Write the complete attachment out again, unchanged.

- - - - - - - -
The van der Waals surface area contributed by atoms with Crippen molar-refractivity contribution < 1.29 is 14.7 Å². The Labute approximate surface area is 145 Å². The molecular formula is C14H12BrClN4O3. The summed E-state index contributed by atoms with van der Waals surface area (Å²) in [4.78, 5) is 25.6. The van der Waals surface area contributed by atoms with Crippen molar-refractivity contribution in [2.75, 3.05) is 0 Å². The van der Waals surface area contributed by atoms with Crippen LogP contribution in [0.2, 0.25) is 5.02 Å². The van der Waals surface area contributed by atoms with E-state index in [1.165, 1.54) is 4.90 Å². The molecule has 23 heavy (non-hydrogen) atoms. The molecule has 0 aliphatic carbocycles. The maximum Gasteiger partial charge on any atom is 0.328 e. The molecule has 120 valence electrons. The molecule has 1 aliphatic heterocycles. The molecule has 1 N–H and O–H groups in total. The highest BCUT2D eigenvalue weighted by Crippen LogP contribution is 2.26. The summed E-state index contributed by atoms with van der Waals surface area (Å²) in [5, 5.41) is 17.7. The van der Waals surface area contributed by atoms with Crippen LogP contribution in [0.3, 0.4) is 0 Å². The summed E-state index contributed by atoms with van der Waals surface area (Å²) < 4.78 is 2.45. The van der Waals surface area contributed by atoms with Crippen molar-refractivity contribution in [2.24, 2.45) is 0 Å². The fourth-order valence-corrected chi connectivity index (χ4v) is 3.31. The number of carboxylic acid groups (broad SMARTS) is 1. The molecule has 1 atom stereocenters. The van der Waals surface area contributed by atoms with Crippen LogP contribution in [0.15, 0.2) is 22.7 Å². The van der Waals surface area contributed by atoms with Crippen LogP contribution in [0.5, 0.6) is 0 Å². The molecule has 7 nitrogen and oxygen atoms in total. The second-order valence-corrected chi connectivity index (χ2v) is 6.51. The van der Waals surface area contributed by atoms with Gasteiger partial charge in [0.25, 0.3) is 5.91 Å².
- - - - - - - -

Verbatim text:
The van der Waals surface area contributed by atoms with Crippen molar-refractivity contribution < 1.29 is 14.7 Å². The Labute approximate surface area is 145 Å². The molecular formula is C14H12BrClN4O3. The summed E-state index contributed by atoms with van der Waals surface area (Å²) in [4.78, 5) is 25.6. The van der Waals surface area contributed by atoms with Crippen molar-refractivity contribution in [2.75, 3.05) is 0 Å². The van der Waals surface area contributed by atoms with Crippen LogP contribution in [0.2, 0.25) is 5.02 Å². The van der Waals surface area contributed by atoms with E-state index in [1.165, 1.54) is 4.90 Å². The molecule has 23 heavy (non-hydrogen) atoms. The molecule has 0 aliphatic carbocycles. The maximum Gasteiger partial charge on any atom is 0.328 e. The molecule has 120 valence electrons. The molecule has 1 aliphatic heterocycles. The molecule has 1 N–H and O–H groups in total. The highest BCUT2D eigenvalue weighted by Crippen LogP contribution is 2.26. The summed E-state index contributed by atoms with van der Waals surface area (Å²) in [5, 5.41) is 17.7. The van der Waals surface area contributed by atoms with Crippen LogP contribution in [0.3, 0.4) is 0 Å². The summed E-state index contributed by atoms with van der Waals surface area (Å²) < 4.78 is 2.45. The van der Waals surface area contributed by atoms with Crippen molar-refractivity contribution in [2.24, 2.45) is 0 Å². The fourth-order valence-corrected chi connectivity index (χ4v) is 3.31. The number of carboxylic acid groups (broad SMARTS) is 1. The molecule has 1 atom stereocenters. The van der Waals surface area contributed by atoms with Crippen LogP contribution in [0.15, 0.2) is 22.7 Å². The van der Waals surface area contributed by atoms with Crippen LogP contribution in [0.5, 0.6) is 0 Å². The molecule has 7 nitrogen and oxygen atoms in total. The second-order valence-corrected chi connectivity index (χ2v) is 6.51. The van der Waals surface area contributed by atoms with Gasteiger partial charge in [0.25, 0.3) is 5.91 Å².